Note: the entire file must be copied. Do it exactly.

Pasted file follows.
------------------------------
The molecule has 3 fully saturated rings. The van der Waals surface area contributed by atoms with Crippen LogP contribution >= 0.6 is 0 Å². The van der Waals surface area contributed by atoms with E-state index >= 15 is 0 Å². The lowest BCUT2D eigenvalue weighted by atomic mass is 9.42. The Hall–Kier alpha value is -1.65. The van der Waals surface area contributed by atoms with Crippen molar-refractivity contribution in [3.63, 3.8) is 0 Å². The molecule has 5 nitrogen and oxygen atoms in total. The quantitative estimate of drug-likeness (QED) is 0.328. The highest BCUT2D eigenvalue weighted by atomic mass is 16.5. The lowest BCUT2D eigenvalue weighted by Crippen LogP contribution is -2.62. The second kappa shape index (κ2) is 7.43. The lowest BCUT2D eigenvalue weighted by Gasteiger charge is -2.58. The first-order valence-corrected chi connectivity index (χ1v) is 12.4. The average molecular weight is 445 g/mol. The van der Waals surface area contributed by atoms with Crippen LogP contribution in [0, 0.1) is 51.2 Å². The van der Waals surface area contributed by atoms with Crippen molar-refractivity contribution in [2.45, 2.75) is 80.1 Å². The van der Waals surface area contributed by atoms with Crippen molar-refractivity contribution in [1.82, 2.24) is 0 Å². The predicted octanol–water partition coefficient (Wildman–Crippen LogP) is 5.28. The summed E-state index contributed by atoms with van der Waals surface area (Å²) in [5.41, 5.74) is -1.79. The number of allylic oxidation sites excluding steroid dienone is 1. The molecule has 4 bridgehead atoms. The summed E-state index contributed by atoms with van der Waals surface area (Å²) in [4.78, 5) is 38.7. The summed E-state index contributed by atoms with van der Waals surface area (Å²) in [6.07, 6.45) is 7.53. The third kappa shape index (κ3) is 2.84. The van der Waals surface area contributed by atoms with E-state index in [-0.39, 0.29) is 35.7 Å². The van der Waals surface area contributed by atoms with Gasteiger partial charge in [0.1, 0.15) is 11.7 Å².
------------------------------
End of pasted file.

The molecule has 3 fully saturated rings. The van der Waals surface area contributed by atoms with Crippen LogP contribution >= 0.6 is 0 Å². The van der Waals surface area contributed by atoms with E-state index >= 15 is 0 Å². The lowest BCUT2D eigenvalue weighted by atomic mass is 9.42. The Hall–Kier alpha value is -1.65. The van der Waals surface area contributed by atoms with Crippen molar-refractivity contribution in [3.63, 3.8) is 0 Å². The molecule has 5 nitrogen and oxygen atoms in total. The quantitative estimate of drug-likeness (QED) is 0.328. The highest BCUT2D eigenvalue weighted by atomic mass is 16.5. The lowest BCUT2D eigenvalue weighted by Crippen LogP contribution is -2.62. The second kappa shape index (κ2) is 7.43. The lowest BCUT2D eigenvalue weighted by Gasteiger charge is -2.58. The first-order valence-corrected chi connectivity index (χ1v) is 12.4. The average molecular weight is 445 g/mol. The van der Waals surface area contributed by atoms with Crippen LogP contribution in [0, 0.1) is 51.2 Å². The van der Waals surface area contributed by atoms with Crippen molar-refractivity contribution in [2.45, 2.75) is 80.1 Å². The van der Waals surface area contributed by atoms with Crippen molar-refractivity contribution in [1.82, 2.24) is 0 Å². The predicted octanol–water partition coefficient (Wildman–Crippen LogP) is 5.28. The summed E-state index contributed by atoms with van der Waals surface area (Å²) in [5.41, 5.74) is -1.79. The number of allylic oxidation sites excluding steroid dienone is 1. The molecule has 4 bridgehead atoms. The summed E-state index contributed by atoms with van der Waals surface area (Å²) in [4.78, 5) is 38.7. The summed E-state index contributed by atoms with van der Waals surface area (Å²) in [6.07, 6.45) is 7.53. The third kappa shape index (κ3) is 2.84. The van der Waals surface area contributed by atoms with E-state index in [-0.39, 0.29) is 35.7 Å². The van der Waals surface area contributed by atoms with Gasteiger partial charge in [0.1, 0.15) is 11.7 Å².